COLLETTE MARIE: I think that Ed there is full of it, he's in denial, he's full of it. I've seen and I've heard, and I've heard of more molestations at camps, I've been there and heard people talking about this pool maintenance man that got, you know, he finally got sent away, he molested a whole lot of kids before he got caught.

ED LANGE: I'd like to know more about that. If that's the case, why hasn't something been done about it? If that's true, why haven't you done something about it?

COLLETTE MARIE: Oh, come off it, you're ridiculous, man you're in denial. Wake up! Wake up!

NIKKI CRAFT: She's written --

ED LANGE: Come on, (said something intelligible) your reporting is true to the extent to which you are making it. I challenge that.

NIKKI CRAFT: She's wr --

COLLETTE MARIE: I was eleven years old when I heard this!

ED LANGE: I invite you to come and find out for yourself.


NIKKI CRAFT: Just complete --

JENNY JONES: I have a feeling we'll be doing another show on this, anyway. We, we really do have a quick one last sentence; Sonny, from you?

SONNY GALLAGHER: Okay, I would like to encourage those people who are thinking about trying it to do it, because you will find a whole -- it's not like what you're hearing at all -- it's been nothing but beautiful experiences for me, I made beautiful friends, I'm proud to be a nudist.

JENNY JONES: Amy, do you have anything you want to say?

AMY ENGELER: I think my experiences are somewhere in between these extremes, I mean I can see, uhm, the sexual undercurrents, but I can also see how wonderful it could be for some people and their self esteem.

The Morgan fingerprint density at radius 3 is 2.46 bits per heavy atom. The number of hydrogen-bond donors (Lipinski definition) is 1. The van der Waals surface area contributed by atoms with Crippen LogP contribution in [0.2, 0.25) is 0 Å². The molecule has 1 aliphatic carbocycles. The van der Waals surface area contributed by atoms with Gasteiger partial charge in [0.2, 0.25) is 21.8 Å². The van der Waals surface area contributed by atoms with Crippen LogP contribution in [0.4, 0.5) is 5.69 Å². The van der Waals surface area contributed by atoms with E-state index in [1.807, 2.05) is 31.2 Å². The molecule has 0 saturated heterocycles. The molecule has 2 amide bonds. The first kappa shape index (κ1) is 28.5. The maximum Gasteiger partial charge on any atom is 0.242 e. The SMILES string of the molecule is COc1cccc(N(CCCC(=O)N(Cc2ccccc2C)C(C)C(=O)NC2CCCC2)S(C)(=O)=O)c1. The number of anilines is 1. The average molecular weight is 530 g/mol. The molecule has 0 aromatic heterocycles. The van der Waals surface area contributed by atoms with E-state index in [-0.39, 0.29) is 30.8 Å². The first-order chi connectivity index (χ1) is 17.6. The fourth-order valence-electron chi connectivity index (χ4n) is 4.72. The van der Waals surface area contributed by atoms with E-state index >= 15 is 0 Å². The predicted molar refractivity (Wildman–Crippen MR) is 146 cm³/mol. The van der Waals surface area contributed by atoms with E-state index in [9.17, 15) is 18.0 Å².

JENNY JONES: Would you feel comfortable with your child there?

AMY ENGELER: I don't know I don't have a child. I can't really say.

JENNY JONES: Ed, a last sentence?

ED LANGE: My children were brought up in a nudist park, the American Sunbathing Association in Kissemme, Florida near Orlando, the Naturist Society in Oshkosh, Wisconsin, TANR, The Trade Association for Nude Recreation, and Elysium can all be reached through us, or possibly write to the program, because, if you want to know --

JENNY JONES: I wasn't suggesting that you do a plug here, I thought you might have something you want to --

ED LANGE: No, I do, if you want to know -- you don't have to go -- but if you have a need know, that's how you can find out.

JENNY JONES: Nikki, any last words?

NIKKI CRAFT: Uhm, I would say that people should really take notice that the American Sunbathing Association and the Naturist Society really have their public relations rap down. View this movement extremely critical -- the people who were abused, when Ed Lange talks about how long ago it was, are documented in government hearings as still being very messed up and going through therapy right now.
          Fifteen years is a relatively short time when we're talking about sexual abuse of children, as we know.

JENNY JONES: I just had one thought and I -- if, if it's so comfortable and great, why can't you just do it in your back yard? And not go to -- I mean, with a fence, with a high fence? (audience begins to applaud, Ed Lange continues to try and speak, saying "You can and we do, repeatedly) Thank you all very much, thank you.